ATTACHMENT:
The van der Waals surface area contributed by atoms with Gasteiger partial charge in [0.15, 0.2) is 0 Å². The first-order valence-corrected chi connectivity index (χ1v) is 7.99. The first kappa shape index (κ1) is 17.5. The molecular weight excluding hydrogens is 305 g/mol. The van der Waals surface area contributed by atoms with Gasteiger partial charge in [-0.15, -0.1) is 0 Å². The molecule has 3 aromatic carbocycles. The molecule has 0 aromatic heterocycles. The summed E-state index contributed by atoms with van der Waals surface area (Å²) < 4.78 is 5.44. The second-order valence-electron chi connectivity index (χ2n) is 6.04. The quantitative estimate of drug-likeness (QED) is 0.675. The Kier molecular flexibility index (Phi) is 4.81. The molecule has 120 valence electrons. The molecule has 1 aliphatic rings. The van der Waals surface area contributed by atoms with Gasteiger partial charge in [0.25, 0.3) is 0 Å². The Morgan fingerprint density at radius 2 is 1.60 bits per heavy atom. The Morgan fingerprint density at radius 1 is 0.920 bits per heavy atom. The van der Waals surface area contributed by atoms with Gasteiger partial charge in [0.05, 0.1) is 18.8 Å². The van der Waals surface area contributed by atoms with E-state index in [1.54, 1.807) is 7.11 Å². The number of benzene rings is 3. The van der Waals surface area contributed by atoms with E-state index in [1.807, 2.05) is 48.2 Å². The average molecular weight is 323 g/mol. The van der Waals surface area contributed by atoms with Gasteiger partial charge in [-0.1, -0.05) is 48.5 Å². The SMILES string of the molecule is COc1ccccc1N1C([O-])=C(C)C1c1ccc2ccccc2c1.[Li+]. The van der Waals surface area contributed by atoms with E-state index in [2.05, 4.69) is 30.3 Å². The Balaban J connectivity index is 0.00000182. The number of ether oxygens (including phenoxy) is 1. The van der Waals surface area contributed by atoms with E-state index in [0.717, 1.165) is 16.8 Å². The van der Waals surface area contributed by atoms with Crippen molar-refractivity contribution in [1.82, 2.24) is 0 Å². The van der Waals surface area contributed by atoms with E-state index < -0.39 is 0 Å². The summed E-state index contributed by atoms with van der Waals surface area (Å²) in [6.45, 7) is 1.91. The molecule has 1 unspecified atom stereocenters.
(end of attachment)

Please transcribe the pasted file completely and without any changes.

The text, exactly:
The van der Waals surface area contributed by atoms with Gasteiger partial charge in [0.15, 0.2) is 0 Å². The first-order valence-corrected chi connectivity index (χ1v) is 7.99. The first kappa shape index (κ1) is 17.5. The molecular weight excluding hydrogens is 305 g/mol. The van der Waals surface area contributed by atoms with Gasteiger partial charge in [-0.15, -0.1) is 0 Å². The molecule has 3 aromatic carbocycles. The molecule has 0 aromatic heterocycles. The summed E-state index contributed by atoms with van der Waals surface area (Å²) < 4.78 is 5.44. The second-order valence-electron chi connectivity index (χ2n) is 6.04. The quantitative estimate of drug-likeness (QED) is 0.675. The Kier molecular flexibility index (Phi) is 4.81. The molecule has 120 valence electrons. The molecule has 1 aliphatic rings. The van der Waals surface area contributed by atoms with Gasteiger partial charge in [0.25, 0.3) is 0 Å². The Morgan fingerprint density at radius 2 is 1.60 bits per heavy atom. The Morgan fingerprint density at radius 1 is 0.920 bits per heavy atom. The van der Waals surface area contributed by atoms with Gasteiger partial charge in [0.05, 0.1) is 18.8 Å². The van der Waals surface area contributed by atoms with E-state index in [1.54, 1.807) is 7.11 Å². The number of benzene rings is 3. The van der Waals surface area contributed by atoms with E-state index in [1.807, 2.05) is 48.2 Å². The average molecular weight is 323 g/mol. The van der Waals surface area contributed by atoms with Gasteiger partial charge in [-0.1, -0.05) is 48.5 Å². The SMILES string of the molecule is COc1ccccc1N1C([O-])=C(C)C1c1ccc2ccccc2c1.[Li+]. The van der Waals surface area contributed by atoms with E-state index in [2.05, 4.69) is 30.3 Å². The Balaban J connectivity index is 0.00000182. The number of ether oxygens (including phenoxy) is 1. The van der Waals surface area contributed by atoms with E-state index in [0.717, 1.165) is 16.8 Å². The van der Waals surface area contributed by atoms with Crippen molar-refractivity contribution in [1.82, 2.24) is 0 Å². The van der Waals surface area contributed by atoms with E-state index < -0.39 is 0 Å². The summed E-state index contributed by atoms with van der Waals surface area (Å²) in [6.45, 7) is 1.91. The molecule has 1 unspecified atom stereocenters.